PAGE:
来自古英语 turf,泥块，草皮，来自 Proto-Germanic*turb,泥块，草皮，来自 PIE*drebh,卷起， 压紧。引申词义地盘，黑帮地盘争夺。
- turf: [OE] Turf is a general Germanic word. It goes back to a prehistoric Germanic *turb-, which also produced German torf ‘peat’, Dutch turf, Swedish torf, and Danish tørv, and was borrowed into the Romance languages, giving French tourbe, Italian torba, and Spanish turba. Its ultimate source was the Indo-European base *drbh-.
- turf (n.)
- Old English turf, tyrf "slab of soil and grass, sod," also "surface of grassland," from Proto-Germanic *turb- (cognates: Old Norse torf, Danish tørv, Old Frisian turf, Old High German zurba, German Torf), from PIE root *drebh- "to wind, compress" (cognates: Sanskrit darbhah "tuft of grass").
Especially "the race course," hence the turf "the profession of racing horses" (1755). French tourbe "turf" is a Germanic loan-word. The Old English plural was identical with the singular, but in Middle English turves sometimes was used. Slang meaning "territory claimed by a gang" is attested from 1953 in Brooklyn, N.Y.; earlier it had a jive talk sense of "the street, the sidewalk" (1930s), which is attested in hobo use from 1899, and before that "the work and venue of a prostitute" (1860). Turf war is recorded from 1962.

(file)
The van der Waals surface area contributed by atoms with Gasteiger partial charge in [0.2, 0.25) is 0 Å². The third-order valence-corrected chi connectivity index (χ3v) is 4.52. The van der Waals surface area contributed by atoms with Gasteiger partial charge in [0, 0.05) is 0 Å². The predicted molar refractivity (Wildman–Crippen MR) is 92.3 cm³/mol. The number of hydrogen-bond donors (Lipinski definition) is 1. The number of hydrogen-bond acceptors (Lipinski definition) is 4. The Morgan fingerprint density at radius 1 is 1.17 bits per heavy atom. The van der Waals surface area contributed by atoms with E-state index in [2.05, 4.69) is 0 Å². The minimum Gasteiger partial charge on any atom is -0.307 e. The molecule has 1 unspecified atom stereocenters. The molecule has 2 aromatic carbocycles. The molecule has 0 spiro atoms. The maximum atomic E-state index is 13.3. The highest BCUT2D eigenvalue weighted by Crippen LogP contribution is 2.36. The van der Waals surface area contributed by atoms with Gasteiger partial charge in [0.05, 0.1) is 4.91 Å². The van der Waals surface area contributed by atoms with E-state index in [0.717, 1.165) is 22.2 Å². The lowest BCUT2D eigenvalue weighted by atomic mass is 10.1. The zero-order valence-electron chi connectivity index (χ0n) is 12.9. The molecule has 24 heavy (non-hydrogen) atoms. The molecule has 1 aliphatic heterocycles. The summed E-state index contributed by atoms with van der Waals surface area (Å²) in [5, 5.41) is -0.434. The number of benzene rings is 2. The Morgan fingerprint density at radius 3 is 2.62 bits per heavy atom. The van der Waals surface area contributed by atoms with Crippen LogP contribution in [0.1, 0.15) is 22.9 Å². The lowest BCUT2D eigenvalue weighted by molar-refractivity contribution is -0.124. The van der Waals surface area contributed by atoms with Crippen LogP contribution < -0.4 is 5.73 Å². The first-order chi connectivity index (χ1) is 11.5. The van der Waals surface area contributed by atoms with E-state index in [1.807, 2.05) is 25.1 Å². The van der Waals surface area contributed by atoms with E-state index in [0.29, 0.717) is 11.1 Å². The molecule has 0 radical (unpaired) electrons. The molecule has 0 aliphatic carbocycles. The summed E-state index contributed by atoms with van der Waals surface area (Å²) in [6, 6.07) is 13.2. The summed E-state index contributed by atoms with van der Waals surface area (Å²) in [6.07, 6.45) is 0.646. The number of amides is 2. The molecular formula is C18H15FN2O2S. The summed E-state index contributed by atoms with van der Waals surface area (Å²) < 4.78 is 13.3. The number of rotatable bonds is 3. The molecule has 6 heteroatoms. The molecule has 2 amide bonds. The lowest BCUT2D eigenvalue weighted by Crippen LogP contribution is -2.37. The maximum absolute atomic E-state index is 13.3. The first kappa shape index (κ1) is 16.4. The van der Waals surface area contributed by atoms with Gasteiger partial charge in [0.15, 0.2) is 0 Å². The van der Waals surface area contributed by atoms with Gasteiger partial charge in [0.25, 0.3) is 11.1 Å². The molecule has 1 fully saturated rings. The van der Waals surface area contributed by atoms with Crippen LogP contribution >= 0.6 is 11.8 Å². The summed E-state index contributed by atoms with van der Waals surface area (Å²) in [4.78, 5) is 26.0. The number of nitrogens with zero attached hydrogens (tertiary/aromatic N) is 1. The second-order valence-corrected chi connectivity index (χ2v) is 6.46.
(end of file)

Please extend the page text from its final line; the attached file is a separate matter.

- turf (v.)
- early 15c., "to cover (ground) with turf," from turf (n.). Related: Turfed; turfing.
- 1. On its home turf, the combined bank would be unrivalled.
- 2. Their turf was Paris: its streets, theaters, homes, and parks.
- 3. He squelched across the turf.
- 4. a vicious turf war between rival gangs of drug dealers
- 5. Turf wars are inevitable when two departments are merged.
[ turf 造句 ]